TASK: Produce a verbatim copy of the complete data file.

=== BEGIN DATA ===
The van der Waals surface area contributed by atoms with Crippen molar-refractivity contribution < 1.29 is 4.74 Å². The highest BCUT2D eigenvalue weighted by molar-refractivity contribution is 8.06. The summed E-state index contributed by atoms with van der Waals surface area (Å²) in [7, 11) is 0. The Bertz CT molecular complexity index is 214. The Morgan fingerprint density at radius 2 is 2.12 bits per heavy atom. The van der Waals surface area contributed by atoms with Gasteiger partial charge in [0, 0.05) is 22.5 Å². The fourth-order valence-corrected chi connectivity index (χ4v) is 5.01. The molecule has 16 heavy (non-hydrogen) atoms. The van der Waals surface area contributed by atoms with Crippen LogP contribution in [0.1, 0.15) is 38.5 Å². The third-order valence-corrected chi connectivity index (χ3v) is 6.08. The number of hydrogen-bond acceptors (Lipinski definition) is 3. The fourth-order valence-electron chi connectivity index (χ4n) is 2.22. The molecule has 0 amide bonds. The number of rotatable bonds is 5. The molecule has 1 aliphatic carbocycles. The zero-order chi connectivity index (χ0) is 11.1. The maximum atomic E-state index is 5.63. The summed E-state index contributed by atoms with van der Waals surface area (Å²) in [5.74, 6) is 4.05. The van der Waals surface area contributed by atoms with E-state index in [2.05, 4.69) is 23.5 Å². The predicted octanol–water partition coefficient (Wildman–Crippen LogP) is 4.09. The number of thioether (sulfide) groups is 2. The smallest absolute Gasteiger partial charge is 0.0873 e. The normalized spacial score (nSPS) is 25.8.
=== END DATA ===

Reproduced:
The van der Waals surface area contributed by atoms with Crippen molar-refractivity contribution < 1.29 is 4.74 Å². The highest BCUT2D eigenvalue weighted by molar-refractivity contribution is 8.06. The summed E-state index contributed by atoms with van der Waals surface area (Å²) in [7, 11) is 0. The Bertz CT molecular complexity index is 214. The Morgan fingerprint density at radius 2 is 2.12 bits per heavy atom. The van der Waals surface area contributed by atoms with Gasteiger partial charge in [0, 0.05) is 22.5 Å². The fourth-order valence-corrected chi connectivity index (χ4v) is 5.01. The molecule has 16 heavy (non-hydrogen) atoms. The van der Waals surface area contributed by atoms with Crippen LogP contribution in [0.1, 0.15) is 38.5 Å². The third-order valence-corrected chi connectivity index (χ3v) is 6.08. The number of hydrogen-bond acceptors (Lipinski definition) is 3. The fourth-order valence-electron chi connectivity index (χ4n) is 2.22. The molecule has 0 amide bonds. The number of rotatable bonds is 5. The molecule has 1 aliphatic carbocycles. The zero-order chi connectivity index (χ0) is 11.1. The maximum atomic E-state index is 5.63. The summed E-state index contributed by atoms with van der Waals surface area (Å²) in [5.74, 6) is 4.05. The van der Waals surface area contributed by atoms with E-state index in [2.05, 4.69) is 23.5 Å². The predicted octanol–water partition coefficient (Wildman–Crippen LogP) is 4.09. The number of thioether (sulfide) groups is 2. The smallest absolute Gasteiger partial charge is 0.0873 e. The normalized spacial score (nSPS) is 25.8.